And sure enough, wheels flew off – no, wheels took flight.

I witnessed a match where one player had a Nantuko Shade and enough mana to attack and finish off his opponent; said opponent was tapped out and had no blockers left on the board after an Edict.

The name pro did not attack for the win, instead keeping two mana open in case of an Aether Burst that could not be cast.

That was the worst case, but I also witnessed players walk into plays that I saw coming – me! – and witnessed plays that I would not have made based on their hand and the game state. I watched players not go for the throat when they could have won, kept hands I would have mulliganed, and in general screw up on an infrequent but fairly regular basis. They didn’t all happen at the Feature Matches; some of them happened out of the spotlight. But they happened.

And everyone knows how bad it is.

Bennett knew that screwups often enough that it was standard procedure to tell match reporters that they should report any major errors they see. Josh Claytor, who had done fairly extensive reporting at pro-level events before, had seen enough pros bite the bullet to be blasé about it. And EDT? Well, he had a definite opinion that it should never be mentioned because these guys are heroes.

In other words, everyone knows… But nobody’s saying. You don’t ever see”The Top 10 Most Notable F**kups” as a sidebar article at any major event’s coverage – and I know someone thinks about writing it every time. You don’t see,”Pro X misplayed Spell X here, but I didn’t have the heart to tell him.”

Yet it happens all – the – frickin’ – time.

And here’s the thing:

I didn’t write about it, either.

The pros doing coverage are clued-in enough to realize the mistakes their friends are making, but they have to live with these guys every day; they’re not going to embarrass them in front of the world by pointing out their harsh mistakes for a couple of thousand scrubs to see.

And people like me? Well, I chickened out. I was afraid to make an”obvious” point in print… Only to find that Pro X actually had a solid strategy in mind that I was too dim to understand. Hey, maybe not attacking for fatal damage with the Nantuko Shade was part of an elaborate strategy that I was just too random to get! Maybe the”obvious” play that I would have made was really stupid – and, in fact, the obvious plays I would have made were actually fairly terrible about half of the time, so I couldn’t be sure what solid strategy was.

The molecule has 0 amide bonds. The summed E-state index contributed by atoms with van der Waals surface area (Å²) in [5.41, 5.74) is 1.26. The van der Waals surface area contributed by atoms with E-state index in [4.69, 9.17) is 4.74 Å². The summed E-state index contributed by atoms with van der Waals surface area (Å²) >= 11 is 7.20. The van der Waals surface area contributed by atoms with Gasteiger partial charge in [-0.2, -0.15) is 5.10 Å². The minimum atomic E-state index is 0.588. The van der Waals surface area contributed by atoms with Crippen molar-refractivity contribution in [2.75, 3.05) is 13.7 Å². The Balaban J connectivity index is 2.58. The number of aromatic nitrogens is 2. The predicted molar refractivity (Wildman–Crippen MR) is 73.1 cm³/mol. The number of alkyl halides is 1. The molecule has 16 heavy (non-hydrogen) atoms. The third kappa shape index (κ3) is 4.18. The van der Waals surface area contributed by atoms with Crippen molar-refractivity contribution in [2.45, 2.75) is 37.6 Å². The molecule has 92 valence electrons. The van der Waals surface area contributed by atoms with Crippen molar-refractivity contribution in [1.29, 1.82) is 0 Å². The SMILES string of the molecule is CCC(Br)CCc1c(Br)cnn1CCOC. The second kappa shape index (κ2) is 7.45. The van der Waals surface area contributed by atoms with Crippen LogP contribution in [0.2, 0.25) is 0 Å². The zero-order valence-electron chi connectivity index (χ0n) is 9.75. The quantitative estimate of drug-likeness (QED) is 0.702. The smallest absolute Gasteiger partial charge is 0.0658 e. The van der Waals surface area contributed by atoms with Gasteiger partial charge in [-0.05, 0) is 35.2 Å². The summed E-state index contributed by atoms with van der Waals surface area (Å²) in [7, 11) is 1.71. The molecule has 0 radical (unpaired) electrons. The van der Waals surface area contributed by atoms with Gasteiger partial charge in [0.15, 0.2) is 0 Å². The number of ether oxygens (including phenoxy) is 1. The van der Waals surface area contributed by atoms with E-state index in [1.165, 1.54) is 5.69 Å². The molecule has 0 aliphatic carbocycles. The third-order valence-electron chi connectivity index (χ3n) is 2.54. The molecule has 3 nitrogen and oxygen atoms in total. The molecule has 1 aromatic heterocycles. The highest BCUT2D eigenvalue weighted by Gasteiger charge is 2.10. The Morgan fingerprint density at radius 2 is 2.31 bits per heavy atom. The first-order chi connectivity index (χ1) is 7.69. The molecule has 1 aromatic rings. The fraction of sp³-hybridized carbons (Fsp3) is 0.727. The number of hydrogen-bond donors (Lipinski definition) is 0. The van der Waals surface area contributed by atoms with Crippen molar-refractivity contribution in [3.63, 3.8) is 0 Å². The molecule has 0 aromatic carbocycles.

So I didn’t say anything either. Sure, in my match reports, I mention a couple of judge calls just for kicksies… But I didn’t say,”Pro X sucked the big moose weenie here.”**

Could have; didn’t. And so the screwups never get mentioned in print.

And that’s a shame.

Because I have to disagree with EDT here; I do want my pros to be heroes. I clap my hands, believing that Tinkerbell is alive and that EDT can take Boston.*** I shout when Kai takes yet another tourney – because if Magic’s still around ten years from now, I want to say I was there.

But Magic’s a complex game: Every novice faces a learning curve that makes Mount Everest look like Kate Moss’s chest. And when we start off, the mistakes are legion.

We get frustrated. A year after we’ve seriously decided to Go For The Gold, when we’ve occasionally made that PTQ Top 8 here and there, we all ask ourselves the same question:

“It’s been a year. Shouldn’t I have stopped f**king up by now?”

When people ask me what I do for a living, I say – quite honestly -“I manage a website that gives play tips for the most complicated game in the entire world.” And I’m not kidding. Chess is frickin’ Chutes and Ladders compared to Magic… Seriously. The only reason we don’t have entire books written about Magic in the same way that you find an entire”Chess” section at your local Borders is because Magic changes too quickly for books to be any use.

Check that: Magic is too complicated to write books about.

That’s a pretty tall order.

Every one of you who plays this game should feel smart for simply understanding it; going 2-4 at a tourney is still an accomplishment. Sure, you might have lost to Tog again at the local PTQ… But on the other hand, you:

  • Understood the subset of cards needed for said PTQ;
  • Knew the interactions and strengths of said cards;
  • Created a deck that had some sort of strategy behind it;
  • Comprehended, at least vaguely, the four hundred pages of rules that accompany Magic;
  • Realized that certain rules strategies – like holding instants until the last possible second – maximize your potential plays;